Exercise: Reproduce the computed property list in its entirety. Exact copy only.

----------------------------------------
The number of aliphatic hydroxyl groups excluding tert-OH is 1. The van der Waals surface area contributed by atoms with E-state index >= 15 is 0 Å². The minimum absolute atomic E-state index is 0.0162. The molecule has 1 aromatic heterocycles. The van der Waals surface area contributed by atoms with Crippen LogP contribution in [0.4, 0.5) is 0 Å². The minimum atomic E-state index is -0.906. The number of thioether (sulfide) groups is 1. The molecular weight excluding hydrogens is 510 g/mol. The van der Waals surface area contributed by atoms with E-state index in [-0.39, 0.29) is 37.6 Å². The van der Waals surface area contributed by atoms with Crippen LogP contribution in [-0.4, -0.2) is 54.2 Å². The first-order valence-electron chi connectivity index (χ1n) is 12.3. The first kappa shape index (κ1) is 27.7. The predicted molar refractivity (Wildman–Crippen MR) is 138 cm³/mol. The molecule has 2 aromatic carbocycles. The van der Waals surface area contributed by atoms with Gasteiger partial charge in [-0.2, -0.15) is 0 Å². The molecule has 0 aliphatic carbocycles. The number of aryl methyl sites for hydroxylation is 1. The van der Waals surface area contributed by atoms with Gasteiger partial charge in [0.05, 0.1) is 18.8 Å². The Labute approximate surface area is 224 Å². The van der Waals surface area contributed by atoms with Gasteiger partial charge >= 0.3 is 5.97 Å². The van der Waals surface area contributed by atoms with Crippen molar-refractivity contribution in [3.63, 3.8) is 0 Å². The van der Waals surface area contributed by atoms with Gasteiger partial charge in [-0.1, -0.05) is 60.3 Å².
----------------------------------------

The number of aliphatic hydroxyl groups excluding tert-OH is 1. The van der Waals surface area contributed by atoms with E-state index >= 15 is 0 Å². The minimum absolute atomic E-state index is 0.0162. The molecule has 1 aromatic heterocycles. The van der Waals surface area contributed by atoms with Crippen LogP contribution in [0.4, 0.5) is 0 Å². The minimum atomic E-state index is -0.906. The number of thioether (sulfide) groups is 1. The molecular weight excluding hydrogens is 510 g/mol. The van der Waals surface area contributed by atoms with E-state index in [-0.39, 0.29) is 37.6 Å². The van der Waals surface area contributed by atoms with Crippen LogP contribution in [-0.4, -0.2) is 54.2 Å². The first-order valence-electron chi connectivity index (χ1n) is 12.3. The first kappa shape index (κ1) is 27.7. The predicted molar refractivity (Wildman–Crippen MR) is 138 cm³/mol. The molecule has 2 aromatic carbocycles. The van der Waals surface area contributed by atoms with Gasteiger partial charge in [-0.2, -0.15) is 0 Å². The molecule has 0 aliphatic carbocycles. The number of aryl methyl sites for hydroxylation is 1. The van der Waals surface area contributed by atoms with Gasteiger partial charge in [0.05, 0.1) is 18.8 Å². The Labute approximate surface area is 224 Å². The van der Waals surface area contributed by atoms with Gasteiger partial charge >= 0.3 is 5.97 Å². The van der Waals surface area contributed by atoms with Crippen molar-refractivity contribution in [3.63, 3.8) is 0 Å². The van der Waals surface area contributed by atoms with Gasteiger partial charge in [-0.1, -0.05) is 60.3 Å².